The Inventive Step

By Andrew Battershill


Chapter 1: Invention

On April 14, 1916 a man named Robert Vegetable had an idea. Like most people Robert had ideas every day, but (also like most people) none of his previous ideas had been the most fundamental and essential notion to ever strike a human being. Ideas like: “If I don’t wear a belt today, maybe it won’t matter” were common to him. Up until that mid-April day, none of his ideas had resulted in anything more substantial than a loose pair of pants.

     It hit him suddenly, and not all that forcefully. An idle notion as he gathered his sheep for the day. He kept poking at the idea, like an exposed pocket of gum, as he finished his chores for the day, retired to his house, kissed his sleeping wife just under her collarbone, and fell into a long, dreamless sleep. 

An important piece of historical context: Robert was a member of a certain segment of the population: people who find, and remain with the love of their lives. A consuming sort of love that negates ambition and even the desire for other friends, external rewards carry almost no weight, except in serving and fuelling love. This particular species of adoration tends to resolve itself quickly, in a flameout, or for the luckiest, in a dire confluence of events that leaves the illusion that the relationship was sustainable intact, but make its continued existence impossible. Robert and his wife Poppy had this sort of love, and were fortunate enough to be in a set of circumstances that permitted its continuity. As a result they had few friends, not a lot of money, a somewhat distant and cold relationship with their children, and a happy day-to-day existence.

Until his idea, the most substantial work of Robert Vegetable’s life was simply a collection of deeply intimate moments. He was a committed farmer, a prairie boy work ethic having been bred into him, but he was a distracted and not particularly competent worker. Robert was often stressed by his work, but as he reached his thirties he began to enjoy even his inability to handle things. When pressures overwhelmed him he reminded himself that at the end of the day he could go home and put his head into Poppy’s lap and listen to her whisper in his ear. She had a particular way of whispering. She would put the very edges of her lips on his ear. And he would feel the lips move around the soft words that only he could hear, close his eyes and try to map the path of her fingers through his hair, a task which he never successfully completed.

Context thus settled, we arrive at an exceedingly difficult ontological question: How does one invent the vegetable? We know a great deal about vegetables now. They are facts to us, as simple and unquestionable as wood, or rock, or sand. How then, with no scientific equipment, and very limited botanical knowledge, does one bring vegetables to be? This question has never been answered. Robert Vegetable never once, in the whole of his sixty-eight year life, used the first person in writing. Occasionally he had to sign things that had “I”s attached to them, but the “I”s were typed and Robert simply agreed to them with his signature, he did not phrase them that way himself, nor would he have, had he been adequately lettered to do so.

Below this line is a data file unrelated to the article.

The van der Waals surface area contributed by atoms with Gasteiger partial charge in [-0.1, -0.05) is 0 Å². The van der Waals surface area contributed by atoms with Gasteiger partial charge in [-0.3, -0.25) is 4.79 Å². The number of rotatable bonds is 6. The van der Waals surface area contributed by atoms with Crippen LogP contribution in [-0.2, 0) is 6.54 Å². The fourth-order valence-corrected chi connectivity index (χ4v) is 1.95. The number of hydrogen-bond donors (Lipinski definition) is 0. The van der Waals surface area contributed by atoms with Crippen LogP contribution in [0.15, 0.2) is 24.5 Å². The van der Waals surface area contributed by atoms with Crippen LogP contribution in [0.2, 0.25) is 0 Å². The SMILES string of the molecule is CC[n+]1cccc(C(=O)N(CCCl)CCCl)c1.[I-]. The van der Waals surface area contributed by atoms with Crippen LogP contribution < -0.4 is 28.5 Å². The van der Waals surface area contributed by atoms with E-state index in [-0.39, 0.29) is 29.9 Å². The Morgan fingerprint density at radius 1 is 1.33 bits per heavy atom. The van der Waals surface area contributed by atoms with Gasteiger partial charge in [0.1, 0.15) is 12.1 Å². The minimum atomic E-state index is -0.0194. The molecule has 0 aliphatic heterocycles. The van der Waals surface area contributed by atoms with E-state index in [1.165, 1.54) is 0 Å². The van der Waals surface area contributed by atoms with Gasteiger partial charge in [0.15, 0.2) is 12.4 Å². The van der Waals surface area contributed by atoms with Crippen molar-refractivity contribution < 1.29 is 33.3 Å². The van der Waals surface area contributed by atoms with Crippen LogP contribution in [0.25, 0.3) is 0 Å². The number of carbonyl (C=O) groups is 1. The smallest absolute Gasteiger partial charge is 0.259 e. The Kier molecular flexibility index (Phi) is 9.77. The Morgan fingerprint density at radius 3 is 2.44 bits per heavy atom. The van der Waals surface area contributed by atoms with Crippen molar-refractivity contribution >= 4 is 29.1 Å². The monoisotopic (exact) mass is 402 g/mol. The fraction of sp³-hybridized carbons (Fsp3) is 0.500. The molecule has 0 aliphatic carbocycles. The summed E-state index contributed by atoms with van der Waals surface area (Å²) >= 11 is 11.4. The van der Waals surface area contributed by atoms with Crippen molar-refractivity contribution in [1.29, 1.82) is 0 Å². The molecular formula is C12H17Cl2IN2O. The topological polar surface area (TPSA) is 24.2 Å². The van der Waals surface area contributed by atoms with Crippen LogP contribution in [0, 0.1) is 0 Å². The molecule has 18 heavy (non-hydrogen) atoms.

Lacking a first person account, we are left with the opaque third person. According to his eldest son Reginald, Robert Vegetable entered his shed with an unusually determined looks on his face and came out just under twenty-four hours later with five potatoes and seven carrots. He had not had the forethought to bring a bag with him, and so Robert Vegetable carried humanities’ greatest invention in the front of his shirt, which he had pulled out to make a sort of basket, as one does.

After a day and a half’s emotional convalescence under Poppy’s whispered attention, Robert Vegetable was ready to test his invention. He fed the first potato to his dog Potato, who despite being carnivorous enjoyed Robert’s creation very much.  Robert was so pleased that for the second time in the last four years (the last occurring after a friend’s wedding whereat Robert consumed hard liquor for one of the seven total times in his life) Robert rolled around and indulged Potato in a form of wrestling which humans often consider dogs to consider play. And for the first time since childhood Robert allowed a tongue not belonging to Poppy to touch his face without reprimand.